A “macrocyclic complex” is a macrocyclic proligand with at least one metal ion; in some embodiments the macrocyclic complex comprises a single metal ion, although as described below, polynucleate complexes, including polynucleate macrocyclic complexes, are also contemplated.

A wide variety of macrocyclic ligands find use in the present invention, including those that are electronically conjugated and those that may not be. In some embodiments, the rings, bonds and substitutents are chosen to result in the compound being electronically conjugated, and at a minimum to have at least two oxidation states.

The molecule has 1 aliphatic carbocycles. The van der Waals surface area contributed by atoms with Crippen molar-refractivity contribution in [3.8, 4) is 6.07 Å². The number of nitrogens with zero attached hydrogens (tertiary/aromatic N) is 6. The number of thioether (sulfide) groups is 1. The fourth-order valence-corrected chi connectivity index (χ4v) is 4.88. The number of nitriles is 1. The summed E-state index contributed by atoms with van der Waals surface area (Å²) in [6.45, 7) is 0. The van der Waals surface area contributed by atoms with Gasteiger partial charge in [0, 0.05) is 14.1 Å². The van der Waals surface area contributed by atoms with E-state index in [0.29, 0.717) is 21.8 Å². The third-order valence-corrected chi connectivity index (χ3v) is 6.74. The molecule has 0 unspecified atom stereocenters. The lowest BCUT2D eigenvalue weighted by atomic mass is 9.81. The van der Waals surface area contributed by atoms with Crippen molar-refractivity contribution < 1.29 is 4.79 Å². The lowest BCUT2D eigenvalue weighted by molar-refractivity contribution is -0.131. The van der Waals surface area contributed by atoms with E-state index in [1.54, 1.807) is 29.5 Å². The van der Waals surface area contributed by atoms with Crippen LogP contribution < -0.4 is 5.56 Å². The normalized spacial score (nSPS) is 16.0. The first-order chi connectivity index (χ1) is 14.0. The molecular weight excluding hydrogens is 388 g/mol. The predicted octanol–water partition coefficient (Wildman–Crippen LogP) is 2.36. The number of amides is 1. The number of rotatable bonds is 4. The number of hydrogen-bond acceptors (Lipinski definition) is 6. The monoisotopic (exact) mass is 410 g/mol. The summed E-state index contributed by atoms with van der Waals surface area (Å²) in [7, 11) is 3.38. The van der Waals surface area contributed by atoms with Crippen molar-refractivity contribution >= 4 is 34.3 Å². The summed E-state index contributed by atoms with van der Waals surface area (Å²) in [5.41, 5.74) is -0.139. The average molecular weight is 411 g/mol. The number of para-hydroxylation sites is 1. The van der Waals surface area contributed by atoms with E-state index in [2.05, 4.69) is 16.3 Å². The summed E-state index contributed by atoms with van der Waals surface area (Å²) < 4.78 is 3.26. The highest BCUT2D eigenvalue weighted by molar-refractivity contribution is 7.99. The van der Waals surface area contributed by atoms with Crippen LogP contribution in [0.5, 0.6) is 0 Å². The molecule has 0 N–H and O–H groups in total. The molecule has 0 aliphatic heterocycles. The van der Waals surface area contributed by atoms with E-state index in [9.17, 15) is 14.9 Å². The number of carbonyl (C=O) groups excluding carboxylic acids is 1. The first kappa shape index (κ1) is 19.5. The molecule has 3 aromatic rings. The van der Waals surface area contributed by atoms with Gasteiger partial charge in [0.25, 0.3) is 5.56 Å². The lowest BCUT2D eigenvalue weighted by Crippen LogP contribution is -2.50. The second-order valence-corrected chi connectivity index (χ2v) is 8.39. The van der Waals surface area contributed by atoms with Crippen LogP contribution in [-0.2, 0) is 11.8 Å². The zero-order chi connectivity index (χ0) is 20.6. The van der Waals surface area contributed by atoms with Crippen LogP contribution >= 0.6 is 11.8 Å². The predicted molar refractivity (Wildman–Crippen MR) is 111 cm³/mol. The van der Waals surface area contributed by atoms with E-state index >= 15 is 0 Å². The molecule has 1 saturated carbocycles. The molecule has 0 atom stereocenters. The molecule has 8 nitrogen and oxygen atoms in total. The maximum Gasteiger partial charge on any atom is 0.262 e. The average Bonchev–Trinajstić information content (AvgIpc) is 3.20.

In some embodiments, the macrocyclic ligands of the invention are selected from the group consisting of porphyrins (particularly porphyrin derivatives as defined below), and cyclen derivatives. A particularly preferred subset of macrocycles suitable in the invention include porphyrins, including porphyrin derivatives. Such derivatives include porphyrins with extra rings ortho-fused, or ortho-perifused, to the porphyrin nucleus, porphyrins having a replacement of one or more carbon atoms of the porphyrin ring by an atom of another element (skeletal replacement), derivatives having a replacement of a nitrogen atom of the porphyrin ring by an atom of another element (skeletal replacement of nitrogen), derivatives having substituents other than hydrogen located at the peripheral meso-, 3- or core atoms of the porphyrin, derivatives with saturation of one or more bonds of the porphyrin (hydroporphyrins, e.g., chlorins, bacteriochlorins, isobacteriochlorins, decahydroporphyrins, corphins, pyrrocorphins, etc.), derivatives having one or more atoms, including pyrrolic and pyrromethenyl units, inserted in the porphyrin ring (expanded porphyrins), derivatives having one or more groups removed from the porphyrin ring (contracted porphyrins, e.g., corrin, corrole) and combinations of the foregoing derivatives (e.g. phthalocyanines, sub-phthalocyanines, and porphyrin isomers). Additional suitable porphyrin derivatives include, but are not limited to the chlorophyll group, including etiophyllin, pyrroporphyrin, rhodoporphyrin, phylloporphyrin, phylloerythrin, chlorophyll a and b, as well as thehemoglobin group, including deuteroporphyrin, deuterohemin, hemin, hematin, protoporphyrin, mesohemin, hematoporphyrin mesoporphyrin, coproporphyrin, uruporphyrin and turacin, and the series of tetraarylazadipyrromethines.